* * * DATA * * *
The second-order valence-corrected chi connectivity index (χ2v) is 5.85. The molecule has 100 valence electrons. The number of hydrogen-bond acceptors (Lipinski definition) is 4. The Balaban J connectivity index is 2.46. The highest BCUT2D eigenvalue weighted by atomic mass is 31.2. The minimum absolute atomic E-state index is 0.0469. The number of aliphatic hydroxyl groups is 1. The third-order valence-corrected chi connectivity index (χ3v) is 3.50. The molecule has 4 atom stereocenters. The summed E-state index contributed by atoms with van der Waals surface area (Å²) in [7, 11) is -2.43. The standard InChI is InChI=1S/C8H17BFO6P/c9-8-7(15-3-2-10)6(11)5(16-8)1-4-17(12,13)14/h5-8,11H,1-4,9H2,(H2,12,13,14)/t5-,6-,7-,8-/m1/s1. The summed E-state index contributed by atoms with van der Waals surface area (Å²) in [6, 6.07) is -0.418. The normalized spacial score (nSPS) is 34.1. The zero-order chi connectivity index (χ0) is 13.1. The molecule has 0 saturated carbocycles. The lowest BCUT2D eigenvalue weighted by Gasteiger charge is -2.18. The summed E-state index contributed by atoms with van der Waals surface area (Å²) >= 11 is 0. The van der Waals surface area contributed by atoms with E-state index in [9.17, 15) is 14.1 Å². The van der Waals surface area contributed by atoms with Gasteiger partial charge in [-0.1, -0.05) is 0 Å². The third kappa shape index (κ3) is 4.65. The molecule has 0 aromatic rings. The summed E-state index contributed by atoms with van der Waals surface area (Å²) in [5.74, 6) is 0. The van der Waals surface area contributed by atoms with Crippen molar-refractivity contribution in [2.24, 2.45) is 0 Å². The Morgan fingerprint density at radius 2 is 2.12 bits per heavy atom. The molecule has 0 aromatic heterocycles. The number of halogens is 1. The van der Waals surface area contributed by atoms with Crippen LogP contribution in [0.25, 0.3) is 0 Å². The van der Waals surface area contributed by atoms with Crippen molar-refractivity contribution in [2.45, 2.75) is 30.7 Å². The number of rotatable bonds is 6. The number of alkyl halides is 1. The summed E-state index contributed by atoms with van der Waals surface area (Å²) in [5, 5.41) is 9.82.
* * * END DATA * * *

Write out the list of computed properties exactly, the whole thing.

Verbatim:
The second-order valence-corrected chi connectivity index (χ2v) is 5.85. The molecule has 100 valence electrons. The number of hydrogen-bond acceptors (Lipinski definition) is 4. The Balaban J connectivity index is 2.46. The highest BCUT2D eigenvalue weighted by atomic mass is 31.2. The minimum absolute atomic E-state index is 0.0469. The number of aliphatic hydroxyl groups is 1. The third-order valence-corrected chi connectivity index (χ3v) is 3.50. The molecule has 4 atom stereocenters. The summed E-state index contributed by atoms with van der Waals surface area (Å²) in [7, 11) is -2.43. The standard InChI is InChI=1S/C8H17BFO6P/c9-8-7(15-3-2-10)6(11)5(16-8)1-4-17(12,13)14/h5-8,11H,1-4,9H2,(H2,12,13,14)/t5-,6-,7-,8-/m1/s1. The summed E-state index contributed by atoms with van der Waals surface area (Å²) in [6, 6.07) is -0.418. The normalized spacial score (nSPS) is 34.1. The zero-order chi connectivity index (χ0) is 13.1. The molecule has 0 saturated carbocycles. The lowest BCUT2D eigenvalue weighted by Gasteiger charge is -2.18. The summed E-state index contributed by atoms with van der Waals surface area (Å²) >= 11 is 0. The van der Waals surface area contributed by atoms with E-state index in [9.17, 15) is 14.1 Å². The van der Waals surface area contributed by atoms with Gasteiger partial charge in [-0.1, -0.05) is 0 Å². The third kappa shape index (κ3) is 4.65. The molecule has 0 aromatic rings. The summed E-state index contributed by atoms with van der Waals surface area (Å²) in [5.74, 6) is 0. The van der Waals surface area contributed by atoms with Crippen molar-refractivity contribution in [2.24, 2.45) is 0 Å². The Morgan fingerprint density at radius 2 is 2.12 bits per heavy atom. The molecule has 0 aromatic heterocycles. The number of halogens is 1. The van der Waals surface area contributed by atoms with Crippen LogP contribution in [0.25, 0.3) is 0 Å². The van der Waals surface area contributed by atoms with Crippen molar-refractivity contribution in [2.45, 2.75) is 30.7 Å². The number of rotatable bonds is 6. The number of alkyl halides is 1. The summed E-state index contributed by atoms with van der Waals surface area (Å²) in [5, 5.41) is 9.82.